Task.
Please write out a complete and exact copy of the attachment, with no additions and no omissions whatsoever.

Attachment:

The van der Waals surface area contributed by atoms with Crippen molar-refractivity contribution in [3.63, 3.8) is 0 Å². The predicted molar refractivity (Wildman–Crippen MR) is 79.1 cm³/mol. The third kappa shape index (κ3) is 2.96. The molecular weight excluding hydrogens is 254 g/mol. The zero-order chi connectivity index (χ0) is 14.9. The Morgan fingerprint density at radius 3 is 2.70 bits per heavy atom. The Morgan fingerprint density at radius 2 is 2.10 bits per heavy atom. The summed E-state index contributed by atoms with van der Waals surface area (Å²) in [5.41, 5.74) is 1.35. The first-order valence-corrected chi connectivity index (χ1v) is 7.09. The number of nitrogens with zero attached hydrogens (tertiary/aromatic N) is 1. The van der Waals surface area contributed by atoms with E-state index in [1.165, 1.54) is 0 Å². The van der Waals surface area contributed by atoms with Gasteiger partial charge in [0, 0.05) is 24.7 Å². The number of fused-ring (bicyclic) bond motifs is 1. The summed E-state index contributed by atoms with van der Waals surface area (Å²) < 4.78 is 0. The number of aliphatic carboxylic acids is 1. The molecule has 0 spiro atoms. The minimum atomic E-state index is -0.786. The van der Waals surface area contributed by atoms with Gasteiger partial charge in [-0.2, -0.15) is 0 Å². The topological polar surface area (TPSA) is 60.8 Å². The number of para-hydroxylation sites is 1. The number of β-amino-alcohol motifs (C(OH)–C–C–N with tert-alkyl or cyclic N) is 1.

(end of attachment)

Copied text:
The van der Waals surface area contributed by atoms with Crippen molar-refractivity contribution in [3.63, 3.8) is 0 Å². The predicted molar refractivity (Wildman–Crippen MR) is 79.1 cm³/mol. The third kappa shape index (κ3) is 2.96. The molecular weight excluding hydrogens is 254 g/mol. The zero-order chi connectivity index (χ0) is 14.9. The Morgan fingerprint density at radius 3 is 2.70 bits per heavy atom. The Morgan fingerprint density at radius 2 is 2.10 bits per heavy atom. The summed E-state index contributed by atoms with van der Waals surface area (Å²) in [5.41, 5.74) is 1.35. The first-order valence-corrected chi connectivity index (χ1v) is 7.09. The number of nitrogens with zero attached hydrogens (tertiary/aromatic N) is 1. The van der Waals surface area contributed by atoms with E-state index in [1.165, 1.54) is 0 Å². The van der Waals surface area contributed by atoms with Gasteiger partial charge in [0, 0.05) is 24.7 Å². The number of fused-ring (bicyclic) bond motifs is 1. The summed E-state index contributed by atoms with van der Waals surface area (Å²) < 4.78 is 0. The number of aliphatic carboxylic acids is 1. The molecule has 0 spiro atoms. The minimum atomic E-state index is -0.786. The van der Waals surface area contributed by atoms with Gasteiger partial charge in [-0.2, -0.15) is 0 Å². The topological polar surface area (TPSA) is 60.8 Å². The number of para-hydroxylation sites is 1. The number of β-amino-alcohol motifs (C(OH)–C–C–N with tert-alkyl or cyclic N) is 1.